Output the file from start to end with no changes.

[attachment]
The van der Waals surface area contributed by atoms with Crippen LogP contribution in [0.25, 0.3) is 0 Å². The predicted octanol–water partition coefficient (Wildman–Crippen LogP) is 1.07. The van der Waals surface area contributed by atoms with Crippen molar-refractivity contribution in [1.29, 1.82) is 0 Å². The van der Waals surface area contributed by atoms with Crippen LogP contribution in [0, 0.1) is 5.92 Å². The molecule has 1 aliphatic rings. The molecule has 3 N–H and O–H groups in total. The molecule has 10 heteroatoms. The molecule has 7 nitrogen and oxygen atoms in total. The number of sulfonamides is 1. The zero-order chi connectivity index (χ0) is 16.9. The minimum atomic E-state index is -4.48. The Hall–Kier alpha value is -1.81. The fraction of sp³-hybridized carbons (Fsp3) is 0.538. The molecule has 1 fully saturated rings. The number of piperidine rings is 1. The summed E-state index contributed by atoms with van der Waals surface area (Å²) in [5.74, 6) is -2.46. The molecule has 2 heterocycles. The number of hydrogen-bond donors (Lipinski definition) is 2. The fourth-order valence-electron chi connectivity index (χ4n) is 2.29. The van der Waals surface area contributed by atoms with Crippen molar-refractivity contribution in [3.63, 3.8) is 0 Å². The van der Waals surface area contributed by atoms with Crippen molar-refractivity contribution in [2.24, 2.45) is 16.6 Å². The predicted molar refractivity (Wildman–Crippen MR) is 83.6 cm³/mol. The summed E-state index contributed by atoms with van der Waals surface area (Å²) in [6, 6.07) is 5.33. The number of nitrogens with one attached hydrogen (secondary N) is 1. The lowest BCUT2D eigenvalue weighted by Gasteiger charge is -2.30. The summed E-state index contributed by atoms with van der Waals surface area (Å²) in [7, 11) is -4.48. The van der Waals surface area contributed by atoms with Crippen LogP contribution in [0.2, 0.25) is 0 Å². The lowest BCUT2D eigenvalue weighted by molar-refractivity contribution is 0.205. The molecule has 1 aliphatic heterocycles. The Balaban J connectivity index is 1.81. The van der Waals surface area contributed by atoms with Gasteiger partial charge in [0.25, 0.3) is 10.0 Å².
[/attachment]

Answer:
The van der Waals surface area contributed by atoms with Crippen LogP contribution in [0.25, 0.3) is 0 Å². The predicted octanol–water partition coefficient (Wildman–Crippen LogP) is 1.07. The van der Waals surface area contributed by atoms with Crippen molar-refractivity contribution in [1.29, 1.82) is 0 Å². The van der Waals surface area contributed by atoms with Crippen LogP contribution in [0, 0.1) is 5.92 Å². The molecule has 1 aliphatic rings. The molecule has 3 N–H and O–H groups in total. The molecule has 10 heteroatoms. The molecule has 7 nitrogen and oxygen atoms in total. The number of sulfonamides is 1. The zero-order chi connectivity index (χ0) is 16.9. The minimum atomic E-state index is -4.48. The Hall–Kier alpha value is -1.81. The fraction of sp³-hybridized carbons (Fsp3) is 0.538. The molecule has 1 fully saturated rings. The number of piperidine rings is 1. The summed E-state index contributed by atoms with van der Waals surface area (Å²) in [5.74, 6) is -2.46. The molecule has 2 heterocycles. The number of hydrogen-bond donors (Lipinski definition) is 2. The fourth-order valence-electron chi connectivity index (χ4n) is 2.29. The van der Waals surface area contributed by atoms with Crippen molar-refractivity contribution in [3.63, 3.8) is 0 Å². The van der Waals surface area contributed by atoms with Crippen molar-refractivity contribution in [2.24, 2.45) is 16.6 Å². The predicted molar refractivity (Wildman–Crippen MR) is 83.6 cm³/mol. The summed E-state index contributed by atoms with van der Waals surface area (Å²) in [6, 6.07) is 5.33. The number of nitrogens with one attached hydrogen (secondary N) is 1. The lowest BCUT2D eigenvalue weighted by Gasteiger charge is -2.30. The summed E-state index contributed by atoms with van der Waals surface area (Å²) in [7, 11) is -4.48. The van der Waals surface area contributed by atoms with Crippen LogP contribution in [0.2, 0.25) is 0 Å². The lowest BCUT2D eigenvalue weighted by molar-refractivity contribution is 0.205. The molecule has 1 aliphatic heterocycles. The Balaban J connectivity index is 1.81. The van der Waals surface area contributed by atoms with Gasteiger partial charge in [0.25, 0.3) is 10.0 Å².